- Shaw, B.; Ambraseys, N.N.; England, P.C.; Floyd, M.A.; Gorman, G.J.; Higham, T.F.G.; Jackson, J.A.; Nocquet, J.-M.; Pain, C.C.; Piggott, M.D. (2008). "Eastern Mediterranean tectonics and tsunami hazard inferred from the AD 365 earthquake" (PDF). Nature Geoscience. 1 (4): 268–276. Bibcode:2008NatGe...1..268S. doi:10.1038/ngeo151. Archived from the original (PDF) on 4 March 2016. Retrieved 20 May 2011.
- Stiros 2001, pp. 545f.
- Kelly 2004, p. 145
- Stiros 2001, pp. 547 & 557f.
- Stiros 2001, p. 553
- Soren, D. (1988). "The Day the World Ended at Kourion. Reconstructing an Ancient Earthquake". National Geographic. 174 (1): 30–53.
- Kelly 2004, p. 141
- Stiros 2001, pp. 549, 557
- Kelly, Gavin (2004), "Ammianus and the Great Tsunami" (PDF), The Journal of Roman Studies, 94: 141–167, doi:10.2307/4135013, hdl:20.500.11820/635a4807-14c9-4044-9caa-8f8e3005cb24, JSTOR 4135013, S2CID 160152988
- Stiros, Stathis C. (2001), "The AD 365 Crete Earthquake and Possible Seismic Clustering During the Fourth to Sixth Centuries AD in the Eastern Mediterranean: A Review of Historical and Archaeological Data", Journal of Structural Geology, 23 (2–3): 545–562, Bibcode:2001JSG....23..545S, doi:10.1016/S0191-8141(00)00118-8
Literary discussion on sources and providentialist tendencies
- G. J. Baudy, "Die Wiederkehr des Typhon. Katastrophen-Topoi in nachjulianischer Rhetorik und Annalistik: zu literarischen Reflexen des 21 Juli 365 n.C.", JAC 35 (1992), 47–82
- M. Henry, "Le temoignage de Libanius et les phenomenes sismiques de IVe siecle de notre ere. Essai d'interpretation', Phoenix 39 (1985), 36–61
- F. Jacques and B. Bousquet, “Le raz de maree du 21 juillet 365“, Mélanges de l'École française de Rome, Antiquité (MEFRA), Vol. 96, No.1 (1984), 423–61
- C. Lepelley, "Le presage du nouveau desastre de Cannes: la signification du raz de maree du 21 juillet 365 dans l'imaginaire d' Ammien Marcellin", Kokalos, 36–37 (1990–91) , 359–74
- M. Mazza, "Cataclismi e calamitä naturali: la documentazione letteraria", Kokalos 36–37 (1990–91) , 307–30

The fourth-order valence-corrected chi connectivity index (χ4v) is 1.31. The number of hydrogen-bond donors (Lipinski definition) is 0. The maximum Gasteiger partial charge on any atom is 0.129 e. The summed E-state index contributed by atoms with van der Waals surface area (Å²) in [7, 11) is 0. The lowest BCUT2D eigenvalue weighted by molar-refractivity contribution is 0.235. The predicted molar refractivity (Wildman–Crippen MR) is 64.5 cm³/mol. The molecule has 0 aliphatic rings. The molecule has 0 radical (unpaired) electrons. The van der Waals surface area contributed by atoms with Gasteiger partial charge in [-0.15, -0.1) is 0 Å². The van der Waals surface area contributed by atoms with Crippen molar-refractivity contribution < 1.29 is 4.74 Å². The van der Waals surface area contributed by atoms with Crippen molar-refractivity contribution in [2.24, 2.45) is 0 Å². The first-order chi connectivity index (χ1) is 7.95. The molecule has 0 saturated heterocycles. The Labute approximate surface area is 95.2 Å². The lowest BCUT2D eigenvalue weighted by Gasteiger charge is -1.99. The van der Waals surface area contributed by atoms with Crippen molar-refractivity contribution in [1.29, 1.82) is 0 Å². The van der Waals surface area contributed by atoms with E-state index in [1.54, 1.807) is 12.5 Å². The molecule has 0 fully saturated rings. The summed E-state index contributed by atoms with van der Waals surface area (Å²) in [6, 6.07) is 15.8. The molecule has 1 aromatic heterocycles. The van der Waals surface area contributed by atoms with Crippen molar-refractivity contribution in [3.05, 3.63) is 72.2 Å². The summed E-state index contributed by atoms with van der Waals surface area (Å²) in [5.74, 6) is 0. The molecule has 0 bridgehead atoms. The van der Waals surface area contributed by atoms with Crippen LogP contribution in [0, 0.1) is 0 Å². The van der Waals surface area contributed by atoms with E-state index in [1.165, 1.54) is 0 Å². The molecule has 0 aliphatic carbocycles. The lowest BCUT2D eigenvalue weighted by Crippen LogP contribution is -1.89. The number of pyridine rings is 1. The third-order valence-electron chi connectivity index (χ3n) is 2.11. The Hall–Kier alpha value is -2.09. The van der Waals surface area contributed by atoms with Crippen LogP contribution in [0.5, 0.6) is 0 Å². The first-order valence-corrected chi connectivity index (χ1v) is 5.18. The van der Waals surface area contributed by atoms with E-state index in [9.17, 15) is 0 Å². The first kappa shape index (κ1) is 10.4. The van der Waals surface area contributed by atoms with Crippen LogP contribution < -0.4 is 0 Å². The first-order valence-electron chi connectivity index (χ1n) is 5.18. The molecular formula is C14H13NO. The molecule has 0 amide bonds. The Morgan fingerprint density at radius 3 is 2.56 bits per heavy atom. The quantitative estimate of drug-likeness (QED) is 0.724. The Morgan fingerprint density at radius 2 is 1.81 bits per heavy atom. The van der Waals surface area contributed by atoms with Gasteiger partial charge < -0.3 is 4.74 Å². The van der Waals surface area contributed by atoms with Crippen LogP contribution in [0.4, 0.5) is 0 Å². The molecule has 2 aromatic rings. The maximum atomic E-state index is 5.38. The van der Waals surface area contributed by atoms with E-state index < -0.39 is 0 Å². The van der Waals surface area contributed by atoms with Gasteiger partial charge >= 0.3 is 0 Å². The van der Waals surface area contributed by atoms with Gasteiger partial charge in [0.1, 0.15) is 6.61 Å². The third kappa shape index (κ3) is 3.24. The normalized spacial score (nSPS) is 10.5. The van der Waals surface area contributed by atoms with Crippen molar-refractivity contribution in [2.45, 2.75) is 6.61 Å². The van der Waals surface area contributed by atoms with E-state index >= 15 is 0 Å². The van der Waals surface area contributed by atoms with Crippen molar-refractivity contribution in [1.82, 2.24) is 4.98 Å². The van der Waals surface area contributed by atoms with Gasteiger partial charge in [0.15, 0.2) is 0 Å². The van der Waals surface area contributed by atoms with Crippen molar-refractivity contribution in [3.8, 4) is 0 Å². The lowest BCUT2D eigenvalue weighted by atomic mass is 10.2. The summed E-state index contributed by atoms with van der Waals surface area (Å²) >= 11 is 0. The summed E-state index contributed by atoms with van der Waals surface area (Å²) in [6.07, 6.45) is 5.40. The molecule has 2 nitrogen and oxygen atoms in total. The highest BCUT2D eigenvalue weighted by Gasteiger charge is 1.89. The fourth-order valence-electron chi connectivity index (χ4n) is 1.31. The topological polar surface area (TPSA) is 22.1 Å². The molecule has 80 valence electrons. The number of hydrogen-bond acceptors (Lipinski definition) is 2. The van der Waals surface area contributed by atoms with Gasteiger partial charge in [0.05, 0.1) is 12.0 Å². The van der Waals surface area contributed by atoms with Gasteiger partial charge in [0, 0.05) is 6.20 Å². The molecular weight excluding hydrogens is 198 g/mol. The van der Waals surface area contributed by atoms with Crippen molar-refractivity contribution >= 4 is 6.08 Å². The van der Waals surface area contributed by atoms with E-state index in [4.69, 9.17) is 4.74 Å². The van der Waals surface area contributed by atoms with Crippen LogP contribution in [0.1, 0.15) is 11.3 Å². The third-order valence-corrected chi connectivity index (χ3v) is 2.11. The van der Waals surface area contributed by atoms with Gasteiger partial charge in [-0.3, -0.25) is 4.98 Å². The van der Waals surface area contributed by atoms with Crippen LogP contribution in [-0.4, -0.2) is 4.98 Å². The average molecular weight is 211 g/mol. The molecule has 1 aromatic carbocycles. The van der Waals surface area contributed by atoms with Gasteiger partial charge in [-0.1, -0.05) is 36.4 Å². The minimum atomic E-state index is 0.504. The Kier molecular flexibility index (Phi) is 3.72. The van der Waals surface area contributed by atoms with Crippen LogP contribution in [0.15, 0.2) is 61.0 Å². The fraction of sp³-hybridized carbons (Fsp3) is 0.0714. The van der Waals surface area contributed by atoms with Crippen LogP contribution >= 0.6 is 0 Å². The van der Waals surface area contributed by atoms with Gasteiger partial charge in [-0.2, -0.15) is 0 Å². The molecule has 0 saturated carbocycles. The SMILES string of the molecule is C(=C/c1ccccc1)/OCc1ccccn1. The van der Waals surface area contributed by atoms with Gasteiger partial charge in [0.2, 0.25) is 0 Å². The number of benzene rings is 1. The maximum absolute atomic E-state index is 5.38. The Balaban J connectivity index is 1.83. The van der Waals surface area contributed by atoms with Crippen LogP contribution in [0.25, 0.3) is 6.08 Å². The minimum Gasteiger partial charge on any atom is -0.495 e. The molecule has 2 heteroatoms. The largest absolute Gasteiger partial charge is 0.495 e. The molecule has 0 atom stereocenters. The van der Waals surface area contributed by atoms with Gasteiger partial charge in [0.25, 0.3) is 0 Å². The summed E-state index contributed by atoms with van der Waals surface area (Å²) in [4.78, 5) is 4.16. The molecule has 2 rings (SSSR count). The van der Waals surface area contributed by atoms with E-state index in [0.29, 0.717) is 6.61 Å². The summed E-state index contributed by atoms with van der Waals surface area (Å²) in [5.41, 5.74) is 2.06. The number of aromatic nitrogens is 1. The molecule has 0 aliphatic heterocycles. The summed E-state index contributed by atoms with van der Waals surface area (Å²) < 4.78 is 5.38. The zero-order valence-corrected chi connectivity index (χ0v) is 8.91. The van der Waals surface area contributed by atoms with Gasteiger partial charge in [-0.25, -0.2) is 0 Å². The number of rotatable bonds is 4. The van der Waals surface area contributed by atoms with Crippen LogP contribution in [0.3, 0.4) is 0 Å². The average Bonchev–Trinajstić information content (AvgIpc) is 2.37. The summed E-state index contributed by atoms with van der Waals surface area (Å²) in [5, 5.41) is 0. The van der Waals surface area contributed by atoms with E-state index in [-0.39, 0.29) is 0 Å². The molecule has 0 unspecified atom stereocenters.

- Bibliography in: E. Guidoboni (with A. Comastri and G. Traina, trans. B. Phillips), Catalogue of Ancient Earthquakes in the Mediterranean Area up to the 10th Century (1994)
- D. Kelletat, "Geologische Belege katastrophaler Erdkrustenbewegungen 365 AD im Raum von Kreta", in E. Olhausen and H. Sonnabend (eds), Naturkatastrophen in der antiken Welt: Stuttgarter Kolloquium zur historischen Geographie des Altertums 6, 1996 (1998), 156–61
- P. Pirazzoli, J. Laborel, S. Stiros, "Earthquake clustering in the Eastern Mediterranean during historical times", Journal of Geophysical Research, Vol. 101 (1996), 6083–6097
- S. Price, T. Higham, L. Nixon, J. Moody, "Relative sea-level changes in Crete: reassessment of radiocarbon dates from Sphakia and West Crete", BSA 97 (2002), 171–200
- G. Waldherr, "Die Geburt der "kosmischen Katastrophe". Das seismische Großereignis am 21. Juli 365 n. Chr.", Orbis Terrarum 3 (1997), 169–201
- Stathis C. Stiros; Was Alexandria (Egypt) Destroyed in A.D. 365? A Famous Historical Tsunami Revisited. Seismological Research Letters ; 91 (5): 2662–2673. doi: https://doi.org/10.1785/0220200045
- Ancient Mediterranean Tsunami May Strike Again – National Geographic
- The 365 A.D. Tsunami Destruction of Alexandria, Egypt: Erosion, Deformation of Strata and Introduction of Allochthonous Material – Geological Society of America
- Ammianus Marcellinus Online Project
- Ancient city by the sea rises amid Egypt's resorts – Associated Press
- The tsunami of 365 – Livius.org
- Earthquake and tsunami of July 21, 365 AD in the eastern Mediterranean Sea – George Pararas-Carayannis